Remember the tower of Babel, humanity coming together to build a tower up to heaven? The project continues. Our sinful flesh is constantly working and striving up into heaven.
Lutheran theologian Adolph Koberle talks about these attempts of man to ascend to heaven as the three ladders. These three ladders are moralism, mysticism, and speculation.
The first ladder is moralism. Moralism is the ladder of the will. The moralist tries to get to heaven by works, efforts and the living of the good life. Human pride often thinks that it has climbed the ladder of moralism into heaven. Time after time the question, “Why will you be in heaven? Is answered by the ladder of moralism. “I’ve lived a good life, I’ve been a good person.” This is perhaps what most people think of religion, and even of the church, that the Christian life is trying to be good enough for God. Lord have mercy! Good enough for God! No, the ladder of moralism in not high enough to reach heaven. The top of that ladder will only reach the peak of pride or the clouds of despair. No, no one is saved by ascending the ladder of moralism.
The second ladder is mysticism. Mysticism is the ladder of emotions. The mystic thinks that heaven can be reached by an emotional experience. If we sing the song enough times, if we sit in profound silence, if we discipline our soul, we can feel God, experience God, somehow climb the ladder of the emotions into the bliss of heaven. But this ladder, like the ladder of moralism, is woefully short. Searching the depths of the human soul for the flower of divinity, it finds instead the horror and the depth of sin clinging not just to our flesh but to our very soul. Mysticism, if it is honest, finds that we are sinners, and that we cannot change that on our own. Mysticism, if it is not honest, becomes inflated with is idolatrous pride that thinks “God lives in me.” No one one is saved by ascending the ladder of mysticism.
The third ladder is speculation, or rationalism. Speculation is the ladder of the mind. This ladder attempts to climb into heaven by obtaining perfect knowledge, as if salvation is a matter of knowing about God. But what do we know of God that He has not told us? So inquiry into the nature of God apart for His Word is like looking into deep darkness, and the ladder of the mind tumbles into this despair, often into the prideful despair of atheism and unbelief. No, no one is saved by ascending the ladder of speculation.
Koberle summarizes the three ladders and their results: “Moralism, mysticism, speculation, these are the three ladders on which men continually seek to climb up to God, with a persistent purpose that it seems nothing can check; a storming of heaven that is just as pathetic in its unceasing efforts as it is in its final futility.” [The Quest for Holiness, 2]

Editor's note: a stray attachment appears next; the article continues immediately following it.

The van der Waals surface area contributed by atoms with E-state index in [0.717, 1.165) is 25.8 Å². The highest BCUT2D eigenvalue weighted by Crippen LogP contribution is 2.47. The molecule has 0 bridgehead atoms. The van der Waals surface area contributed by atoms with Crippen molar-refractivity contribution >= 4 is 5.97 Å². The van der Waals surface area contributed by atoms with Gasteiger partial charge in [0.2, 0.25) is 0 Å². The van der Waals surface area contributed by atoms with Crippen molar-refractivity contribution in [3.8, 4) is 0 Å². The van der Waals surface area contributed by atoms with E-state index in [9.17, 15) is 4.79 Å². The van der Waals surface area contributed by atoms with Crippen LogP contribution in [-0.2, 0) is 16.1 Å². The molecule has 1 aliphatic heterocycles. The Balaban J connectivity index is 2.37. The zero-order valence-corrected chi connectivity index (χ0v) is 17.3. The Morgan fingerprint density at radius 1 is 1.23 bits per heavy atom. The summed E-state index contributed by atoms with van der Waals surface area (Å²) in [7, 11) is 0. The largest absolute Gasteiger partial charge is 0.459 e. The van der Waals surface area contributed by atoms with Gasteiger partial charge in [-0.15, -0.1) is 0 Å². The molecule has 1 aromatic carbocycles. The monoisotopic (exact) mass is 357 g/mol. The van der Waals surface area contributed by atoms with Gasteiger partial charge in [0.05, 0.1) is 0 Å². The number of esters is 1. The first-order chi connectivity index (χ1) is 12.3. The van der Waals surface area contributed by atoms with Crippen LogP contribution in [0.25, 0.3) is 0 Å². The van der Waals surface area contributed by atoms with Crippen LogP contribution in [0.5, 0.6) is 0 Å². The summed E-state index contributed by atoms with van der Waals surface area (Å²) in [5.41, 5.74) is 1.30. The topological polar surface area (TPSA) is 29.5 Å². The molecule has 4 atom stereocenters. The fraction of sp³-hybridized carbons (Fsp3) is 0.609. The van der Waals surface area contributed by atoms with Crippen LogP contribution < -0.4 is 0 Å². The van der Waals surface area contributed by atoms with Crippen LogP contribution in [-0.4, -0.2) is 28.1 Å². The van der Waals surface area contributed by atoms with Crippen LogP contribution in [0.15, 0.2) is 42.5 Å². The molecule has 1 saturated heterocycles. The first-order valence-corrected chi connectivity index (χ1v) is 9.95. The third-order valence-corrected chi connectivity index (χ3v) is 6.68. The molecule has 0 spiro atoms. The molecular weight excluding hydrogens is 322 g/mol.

Our sinful flesh is doomed. It cannot escape the idea that it can earn and deserve something from God, but, at the same time, it can never accomplish any work that actually does earn or deserve God’s favor. These ladders are like treadmills, they occupy us, but don’t get us anywhere, and, in fact, they will eventually kill us. There’s irony in there, that the tools we think are saving us are the instruments of our own destruction. Salvation is not the result of man’s efforts.
Salvation is the gift of God. We are saved not because we’ve gotten up to heaven, but because Jesus has come down to us. We are saved not because we’ve climbed a man-made ladder into heaven, but because Jesus was lifted off the earth on a cross. Our salvation is not the result of our doing, feeling or thinking, it is the result of Jesus’ suffering, dying and rising.
Christianity is not about man climbing up to God. The exact opposite is true. Christianity is about God coming down to man, coming to our weakness, coming to our sin, coming to our punishment and death, to take our place under the wrath of God so that we might have life eternal.
With this understand of the three broken ladders we can diagnose the false teaching that we see all around us. When, for example, we hear a preacher telling us that we have to do something to be saved, we can say, “That’s the ladder of moralism. That’s wrong.” When we see a church trying to get their members wrapped up in an ecstatic emotional experience, we can say, “That’s the ladder of mysticism, I’d better stay away.” When we read that science has proven that God does not exist, we can say, “That’s rationalism. No one is saved that way.”
A couple of years ago I was sitting with Mohammed, the President of the Colorado Muslim Association. He wanted to talk about how Islam and Christianity were very similar, how we both believe in a creator, in being good, etc. I, though, was thinking about law and Gospel, and the three ladders. “Mohammed,” I said, “I think Christianity and Islam are the exact opposite.”
“Well,” I continued, “You say that the whole universe and everything in it exists to serve Allah, right?”
“Yes, that’s true.”
“Well the Bible teaches and we Christians believe that God serves us, died for us, so that we might have life.” (You can see how I’m thinking about the three ladders, right. I continued…) “Jesus said, ‘I came not to be served, but to serve, and to give my life for many.’”
Mohammed looked at me for a moment, and then said (I’ll never forget this), “Yeah, that’s different.”
Indeed! The Gospel is totally different from every man-made religion. It is the good news that Jesus has done everything for our life and salvation. Let us, then, jump down off the ladders we are tempted to climb, and rejoice that Jesus has come down to us, to serve us with His mercy and forgiveness and give to us eternal life. Amen.